Read Undeniable: How Biology Confirms Our Intuition That Life Is Designed Online Free - Throughout his distinguished and unconventional career, engineer-turned-molecular-biologist Douglas Axe has been asking the questions that much of the scientific community would rather silence. Now, he presents his conclusions in this brave and pioneering book. Axe argues that the key to understanding our origin is the “design intuition”—the innate belief held by all humans that tasks we would need knowledge to accomplish can only be accomplished by someone who has that knowledge. For the ingenious task of inventing life, this knower can only be God.
Starting with the hallowed halls of academic science, Axe dismantles the widespread belief that Darwin’s theory of evolution is indisputably true, showing instead that a gaping hole has been at its center from the beginning. He then explains in plain English the science that proves our design intuition scientifically valid. Lastly, he uses everyday experience to empower ordinary people to defend their design intuition, giving them the confidence and courage to explain why it has to be true and the vision to imagine what biology will become when people stand up for this truth.
Armed with that confidence, readers will affirm what once seemed obvious to all of us—that living creatures, from single-celled cyanobacteria to orca whales and human beings, are brilliantly conceived, utterly beyond the reach of accident.
Our intuition was right all along.
|Title||:||Undeniable: How Biology Confirms Our Intuition That Life Is Designed|
|Number of Pages||:||304 pages|
April 01, 2017
There's a word I tend to over use a lot to describe books and that is..."interesting".
Well, this book is interesting. As Christians (and for that matter most Theists) we tend to spend (in my opinion of course) way too much time debating an argument usually stated as "evolution vs. creation". The...
November 17, 2016
Douglas Axe is a heretic. He's a molecular biologist who did his doctoral work at Caltech and went on to postdoctoral work at the University of Cambridge. As such, he can't be dismissed as some uneducated Bible thumping Luddite.
Axe is arguing that evolutionary science is closed to any other expla...
July 18, 2016
Axe ably dismantles the "don't believe your lying eyes" arguments of neo-Darwinists. Using unassailable mathematics and logic, as well his own groundbreaking discoveries in microbiology and evolutionary statistics, he will silence all but the ideological and sometimes dishonest Darwinists who sho...
September 03, 2017
I thoroughly enjoyed this book and appreciated its take on the debate surrounding evolution and intelligent design. It is obvious by the title that Dr. Axe takes the view that life is designed, which I do as well, but his argument for it is much different from many other books.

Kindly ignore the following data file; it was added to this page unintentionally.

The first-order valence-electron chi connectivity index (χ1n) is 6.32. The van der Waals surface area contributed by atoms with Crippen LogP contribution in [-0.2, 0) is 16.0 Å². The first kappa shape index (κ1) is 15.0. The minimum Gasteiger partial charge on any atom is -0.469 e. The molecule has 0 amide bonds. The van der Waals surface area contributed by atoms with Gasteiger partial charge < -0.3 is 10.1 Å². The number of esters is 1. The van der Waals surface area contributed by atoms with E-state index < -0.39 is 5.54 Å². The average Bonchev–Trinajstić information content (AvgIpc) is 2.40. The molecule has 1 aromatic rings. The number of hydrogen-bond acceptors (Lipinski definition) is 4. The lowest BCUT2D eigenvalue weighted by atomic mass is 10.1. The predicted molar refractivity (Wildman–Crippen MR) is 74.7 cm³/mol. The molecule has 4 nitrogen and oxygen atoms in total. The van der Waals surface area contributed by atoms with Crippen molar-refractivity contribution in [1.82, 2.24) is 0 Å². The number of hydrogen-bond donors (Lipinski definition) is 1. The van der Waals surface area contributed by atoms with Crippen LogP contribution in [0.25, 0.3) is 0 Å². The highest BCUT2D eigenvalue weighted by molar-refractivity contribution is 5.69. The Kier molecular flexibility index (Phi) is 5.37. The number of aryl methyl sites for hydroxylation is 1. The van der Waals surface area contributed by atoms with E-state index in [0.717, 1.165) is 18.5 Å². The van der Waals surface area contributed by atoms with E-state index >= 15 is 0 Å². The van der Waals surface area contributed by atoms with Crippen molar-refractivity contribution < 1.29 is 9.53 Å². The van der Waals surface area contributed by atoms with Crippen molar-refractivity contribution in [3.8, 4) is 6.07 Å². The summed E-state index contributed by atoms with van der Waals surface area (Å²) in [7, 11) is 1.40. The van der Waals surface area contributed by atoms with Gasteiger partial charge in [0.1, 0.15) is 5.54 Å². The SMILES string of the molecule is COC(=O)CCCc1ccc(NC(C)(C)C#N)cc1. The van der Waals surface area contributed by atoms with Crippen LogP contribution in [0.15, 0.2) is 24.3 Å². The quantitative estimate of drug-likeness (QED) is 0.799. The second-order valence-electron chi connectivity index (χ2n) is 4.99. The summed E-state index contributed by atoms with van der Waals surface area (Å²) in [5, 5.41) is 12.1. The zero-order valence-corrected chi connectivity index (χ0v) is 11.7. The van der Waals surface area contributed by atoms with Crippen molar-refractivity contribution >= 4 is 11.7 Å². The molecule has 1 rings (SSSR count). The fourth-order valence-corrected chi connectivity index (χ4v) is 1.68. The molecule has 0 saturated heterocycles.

Most other books a...
September 02, 2017
I’m typically skeptical of books on intelligent design. I’m not so skeptical of the philosophical aspects of the project (which I see as it’s main strength), nor the scientific aspects (of which I have no expertise). More than anything else, I’m skeptical of the theological aspects of it.
May 29, 2017
How do we think about evolution? What do we make of it? Do I need to get a degree in biology just to join the discussion? While Douglas Axe is a biologist, and therefore has all the credentials necessary to enter into the conversation, Axe makes the case that common science is sufficient for asse...
March 20, 2017
Pretty good look at the mathematical and logical absurdities of darwinian evolution. Axe argues that progressive evolution implies a purpose beyond mere survival, and purposes require intent, aka someone to intend them. Further, the possibilities merely of proteins mutating, surviving, and passin...
June 14, 2017
The book deals much more with "common science' than with Biology; this is exactly what disappointed me. To refute an established idea of Biology, it is better to come up with Biology, and lots of Biology.
I do admire writer's effort to express his idea, but the book contains so many repetitions of...
May 17, 2017
Makes you think. And think. And again. Worth reading. Good perspective on "common science" and how science works. Though just by disproving that something "cannot work", does not automatically proves that one's assumption is correct and works; there is always a 3rd and 4th and Nth roads as a pote...
June 16, 2017
Honestly, I try my best to read a book until the end. On those rare occasions when I put a book down it is because the author failed to capture my attention. This book proved to be one worth shelving even though the subject matter makes you curious. Yet, to each her own, and I hope you, if you de...